(b) Opportunity for Hearing: Should the individual whose goods have been seized desire to appeal or contest the seizure, he may do so by filing a complaint in the High Court within thirty (30) days of receipt of the Seizure Notice.
(c) Forfeiture: If no complaint is filed in accordance with (b) above, the goods will be deemed forfeited and transferred to the government. In a contested case, upon the entry of a final, non-appealable order in which the government prevails, the goods will be deemed forfeited and transferred to the government. Upon forfeiture, the government may dispose of the goods as it may see fit or in accordance with any court order. Upon the entry of a final, non-appealable order in which the individual prevails, the seized goods will be returned to the individual or otherwise dealt with as the court may direct.
(d) Expedited processing: The chief customs officer may promulgate rules for expedited processing of the above procedures if the items seized are subject to spoilage or stale dating. These rules shall specify time limitations for filing of appeals and legal petitions so that the goods may be subject to forfeiture before they are subject to spoilage or stale dating. The chief customs officer shall provide due diligence in storage of such goods to prevent premature spoilage or stale dating, and any such costs incurred in such storage shall be recovered from the violator/claimant before goods are released.
When in the course of any lawful investigation by any governmental entity, it is revealed that goods have been received or sold by a business or individual without proper excise tax having been paid, said goods shall be subject to imposition of all due and proper tax. In addition, said goods shall also be subject to any and all accompanying civil and criminal penalties applicable to the importation and/or sale of goods without payment of appropriate taxes.
Upon determination that proper excise taxes on goods have not been paid, the customs division will have the authority to impose back taxes, penalties and interest on all goods in question.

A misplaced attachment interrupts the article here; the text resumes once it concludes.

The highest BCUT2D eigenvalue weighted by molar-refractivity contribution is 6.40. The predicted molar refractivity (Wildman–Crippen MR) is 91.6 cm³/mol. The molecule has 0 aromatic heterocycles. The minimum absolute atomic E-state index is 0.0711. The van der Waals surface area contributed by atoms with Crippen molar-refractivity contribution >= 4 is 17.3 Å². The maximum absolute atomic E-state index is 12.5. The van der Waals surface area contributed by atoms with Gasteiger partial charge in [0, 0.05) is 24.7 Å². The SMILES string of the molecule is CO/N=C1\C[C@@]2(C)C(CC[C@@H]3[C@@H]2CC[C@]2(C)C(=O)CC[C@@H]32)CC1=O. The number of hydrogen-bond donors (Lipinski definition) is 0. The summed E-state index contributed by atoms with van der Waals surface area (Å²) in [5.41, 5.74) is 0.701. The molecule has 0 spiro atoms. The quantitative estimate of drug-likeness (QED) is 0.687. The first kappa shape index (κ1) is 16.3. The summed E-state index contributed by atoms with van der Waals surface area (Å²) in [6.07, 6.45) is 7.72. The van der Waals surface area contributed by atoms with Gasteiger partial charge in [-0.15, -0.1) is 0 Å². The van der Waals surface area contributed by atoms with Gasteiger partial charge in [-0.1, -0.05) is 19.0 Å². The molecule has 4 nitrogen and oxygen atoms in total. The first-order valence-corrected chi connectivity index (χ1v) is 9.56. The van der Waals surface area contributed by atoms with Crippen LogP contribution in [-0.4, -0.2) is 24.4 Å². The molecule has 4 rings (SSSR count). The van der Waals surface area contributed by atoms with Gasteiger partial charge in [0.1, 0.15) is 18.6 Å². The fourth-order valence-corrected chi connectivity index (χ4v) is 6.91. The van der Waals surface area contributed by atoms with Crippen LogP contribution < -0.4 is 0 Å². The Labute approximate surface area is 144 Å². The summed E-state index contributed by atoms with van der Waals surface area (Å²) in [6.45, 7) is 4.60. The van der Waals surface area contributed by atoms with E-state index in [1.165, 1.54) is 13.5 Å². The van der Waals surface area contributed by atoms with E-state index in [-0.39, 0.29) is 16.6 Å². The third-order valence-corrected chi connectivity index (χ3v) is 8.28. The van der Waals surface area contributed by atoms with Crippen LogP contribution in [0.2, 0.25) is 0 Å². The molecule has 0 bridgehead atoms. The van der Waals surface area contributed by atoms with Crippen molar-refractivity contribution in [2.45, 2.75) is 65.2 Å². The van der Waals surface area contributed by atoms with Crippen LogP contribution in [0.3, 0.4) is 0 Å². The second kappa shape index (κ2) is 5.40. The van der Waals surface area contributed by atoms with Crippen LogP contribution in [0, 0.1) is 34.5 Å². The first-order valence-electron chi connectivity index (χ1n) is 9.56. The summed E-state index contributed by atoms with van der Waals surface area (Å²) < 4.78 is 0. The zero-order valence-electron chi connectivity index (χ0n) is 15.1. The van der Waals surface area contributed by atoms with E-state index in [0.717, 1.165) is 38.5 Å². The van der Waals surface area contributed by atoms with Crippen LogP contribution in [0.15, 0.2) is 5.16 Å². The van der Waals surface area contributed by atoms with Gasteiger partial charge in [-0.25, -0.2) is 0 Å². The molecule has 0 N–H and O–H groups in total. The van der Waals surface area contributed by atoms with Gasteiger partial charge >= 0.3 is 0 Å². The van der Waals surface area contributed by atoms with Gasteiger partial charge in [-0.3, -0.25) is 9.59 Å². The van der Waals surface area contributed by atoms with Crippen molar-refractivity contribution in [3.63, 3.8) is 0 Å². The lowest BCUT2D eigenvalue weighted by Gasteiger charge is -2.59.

(a) The Post Exchange (PX) is established solely for the use and benefit of its members. Any goods purchased from the PX are strictly for the personal use of the member making the purchase and shall not be resold or otherwise transferred unless proper excise taxes are paid.
(b) Any transfer of goods purchased from the PX, except bona fide gifts to immediate family members, without payment of proper excise taxes, is prohibited.
(c) Upon a violation of any provision of this section, any goods having been transferred without payment of proper excise taxes will be subject to seizure by the customs division. Any person convicted of transferring goods purchased at the PX in violation of this section shall be liable for payment of proper excise taxes on those goods and an additional fifty percent (50%) penalty on the value of those excise taxes. In addition, the member may be subjected to the criminal penalties contained in section 27.1040.
(d) The Attorney General shall report abuses of PX privileges to appropriate federal authorities and seek the revocation of the violator’s PX privileges.
(a) If a consignee owes delinquent excise taxes or any fees or penalties, the chief customs officer may refuse to release any goods from the customs jurisdiction to the consignee until such delinquent account is settled.
(b) If a consignee makes payment by check or other instrument for payment of any excise tax, customs fee, or penalty, and that check or instrument is not honored by the bank in cash either because of insufficient funds, stop payment order or other reason, then the consignee shall be deemed to have not paid the excise tax, customs fee or penalty, and shall be immediately subject to make payment in cash or certified check for the amount due. The consignee shall also be liable for penalty and interest as follows:
(1) The maximum of $25 or 2% of the amount due if paid within five days of notice of delinquency, or
(2) The maximum of $25 or 5% of the amount due if paid within fifteen days of notice of delinquency, or
(3) The maximum of $25 or 10% of the amount due if paid within thirty days of notice of delinquency, or
(4) The maximum of $25 or 10% of the amount due plus simple interest calculated at 8% per annum based on the amount due including penalty from the date of the check.
(c) A customs officer may seize and/or reseal any container that has left the customs jurisdiction but upon which the excise tax was not properly paid.